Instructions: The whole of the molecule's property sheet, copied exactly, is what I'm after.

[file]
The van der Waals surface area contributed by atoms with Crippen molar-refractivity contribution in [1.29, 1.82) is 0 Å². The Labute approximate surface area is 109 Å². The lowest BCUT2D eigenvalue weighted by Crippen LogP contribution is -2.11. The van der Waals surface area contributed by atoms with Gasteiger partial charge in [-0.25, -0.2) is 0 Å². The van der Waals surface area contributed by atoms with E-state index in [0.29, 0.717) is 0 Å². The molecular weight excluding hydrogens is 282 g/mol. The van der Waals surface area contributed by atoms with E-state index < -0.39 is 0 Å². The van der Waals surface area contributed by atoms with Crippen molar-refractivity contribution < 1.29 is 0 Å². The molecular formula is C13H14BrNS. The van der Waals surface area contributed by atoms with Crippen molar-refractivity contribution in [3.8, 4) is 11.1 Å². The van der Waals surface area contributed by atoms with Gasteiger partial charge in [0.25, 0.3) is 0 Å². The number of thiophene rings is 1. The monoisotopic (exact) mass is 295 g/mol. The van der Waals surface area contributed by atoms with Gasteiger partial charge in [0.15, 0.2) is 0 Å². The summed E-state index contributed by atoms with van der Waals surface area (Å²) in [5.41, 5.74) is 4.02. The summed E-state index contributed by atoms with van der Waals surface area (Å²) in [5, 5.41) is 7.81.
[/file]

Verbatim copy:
The van der Waals surface area contributed by atoms with Crippen molar-refractivity contribution in [1.29, 1.82) is 0 Å². The Labute approximate surface area is 109 Å². The lowest BCUT2D eigenvalue weighted by Crippen LogP contribution is -2.11. The van der Waals surface area contributed by atoms with Gasteiger partial charge in [-0.25, -0.2) is 0 Å². The van der Waals surface area contributed by atoms with E-state index in [0.29, 0.717) is 0 Å². The molecular weight excluding hydrogens is 282 g/mol. The van der Waals surface area contributed by atoms with E-state index < -0.39 is 0 Å². The van der Waals surface area contributed by atoms with Crippen molar-refractivity contribution < 1.29 is 0 Å². The molecular formula is C13H14BrNS. The van der Waals surface area contributed by atoms with Crippen molar-refractivity contribution in [3.8, 4) is 11.1 Å². The van der Waals surface area contributed by atoms with Gasteiger partial charge in [0.25, 0.3) is 0 Å². The number of thiophene rings is 1. The monoisotopic (exact) mass is 295 g/mol. The van der Waals surface area contributed by atoms with Gasteiger partial charge in [0.15, 0.2) is 0 Å². The summed E-state index contributed by atoms with van der Waals surface area (Å²) in [5.41, 5.74) is 4.02. The summed E-state index contributed by atoms with van der Waals surface area (Å²) in [5, 5.41) is 7.81.